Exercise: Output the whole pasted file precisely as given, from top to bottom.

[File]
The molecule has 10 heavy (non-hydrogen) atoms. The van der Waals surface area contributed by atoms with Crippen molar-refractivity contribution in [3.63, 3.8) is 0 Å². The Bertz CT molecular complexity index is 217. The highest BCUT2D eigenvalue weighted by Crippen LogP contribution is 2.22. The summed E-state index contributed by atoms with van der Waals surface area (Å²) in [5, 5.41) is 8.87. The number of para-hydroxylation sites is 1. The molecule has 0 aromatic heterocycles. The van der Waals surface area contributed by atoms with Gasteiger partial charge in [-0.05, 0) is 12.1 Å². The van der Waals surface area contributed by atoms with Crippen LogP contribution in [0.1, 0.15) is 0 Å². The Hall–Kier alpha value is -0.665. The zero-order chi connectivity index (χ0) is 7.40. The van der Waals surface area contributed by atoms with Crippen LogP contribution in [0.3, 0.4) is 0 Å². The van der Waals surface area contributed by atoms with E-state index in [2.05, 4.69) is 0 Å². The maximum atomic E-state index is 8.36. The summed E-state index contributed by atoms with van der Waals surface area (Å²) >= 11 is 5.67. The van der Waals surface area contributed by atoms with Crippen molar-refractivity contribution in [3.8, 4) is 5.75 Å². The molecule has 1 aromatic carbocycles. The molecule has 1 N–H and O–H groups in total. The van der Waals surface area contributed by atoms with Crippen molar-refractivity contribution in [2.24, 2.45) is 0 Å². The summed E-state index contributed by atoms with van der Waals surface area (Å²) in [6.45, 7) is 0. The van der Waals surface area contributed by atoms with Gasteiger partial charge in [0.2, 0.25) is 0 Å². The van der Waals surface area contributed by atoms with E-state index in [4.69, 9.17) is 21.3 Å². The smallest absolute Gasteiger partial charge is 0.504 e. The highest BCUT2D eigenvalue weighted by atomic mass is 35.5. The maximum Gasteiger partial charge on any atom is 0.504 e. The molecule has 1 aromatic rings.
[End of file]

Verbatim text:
The molecule has 10 heavy (non-hydrogen) atoms. The van der Waals surface area contributed by atoms with Crippen molar-refractivity contribution in [3.63, 3.8) is 0 Å². The Bertz CT molecular complexity index is 217. The highest BCUT2D eigenvalue weighted by Crippen LogP contribution is 2.22. The summed E-state index contributed by atoms with van der Waals surface area (Å²) in [5, 5.41) is 8.87. The number of para-hydroxylation sites is 1. The molecule has 0 aromatic heterocycles. The van der Waals surface area contributed by atoms with Gasteiger partial charge in [-0.05, 0) is 12.1 Å². The van der Waals surface area contributed by atoms with Crippen LogP contribution in [0.1, 0.15) is 0 Å². The Hall–Kier alpha value is -0.665. The zero-order chi connectivity index (χ0) is 7.40. The van der Waals surface area contributed by atoms with Crippen LogP contribution in [0.3, 0.4) is 0 Å². The van der Waals surface area contributed by atoms with E-state index in [2.05, 4.69) is 0 Å². The maximum atomic E-state index is 8.36. The summed E-state index contributed by atoms with van der Waals surface area (Å²) >= 11 is 5.67. The van der Waals surface area contributed by atoms with Crippen molar-refractivity contribution in [3.8, 4) is 5.75 Å². The molecule has 1 aromatic carbocycles. The molecule has 1 N–H and O–H groups in total. The van der Waals surface area contributed by atoms with Crippen molar-refractivity contribution in [2.24, 2.45) is 0 Å². The summed E-state index contributed by atoms with van der Waals surface area (Å²) in [6.45, 7) is 0. The van der Waals surface area contributed by atoms with Gasteiger partial charge in [0.2, 0.25) is 0 Å². The van der Waals surface area contributed by atoms with E-state index in [4.69, 9.17) is 21.3 Å². The smallest absolute Gasteiger partial charge is 0.504 e. The highest BCUT2D eigenvalue weighted by atomic mass is 35.5. The maximum Gasteiger partial charge on any atom is 0.504 e. The molecule has 1 aromatic rings.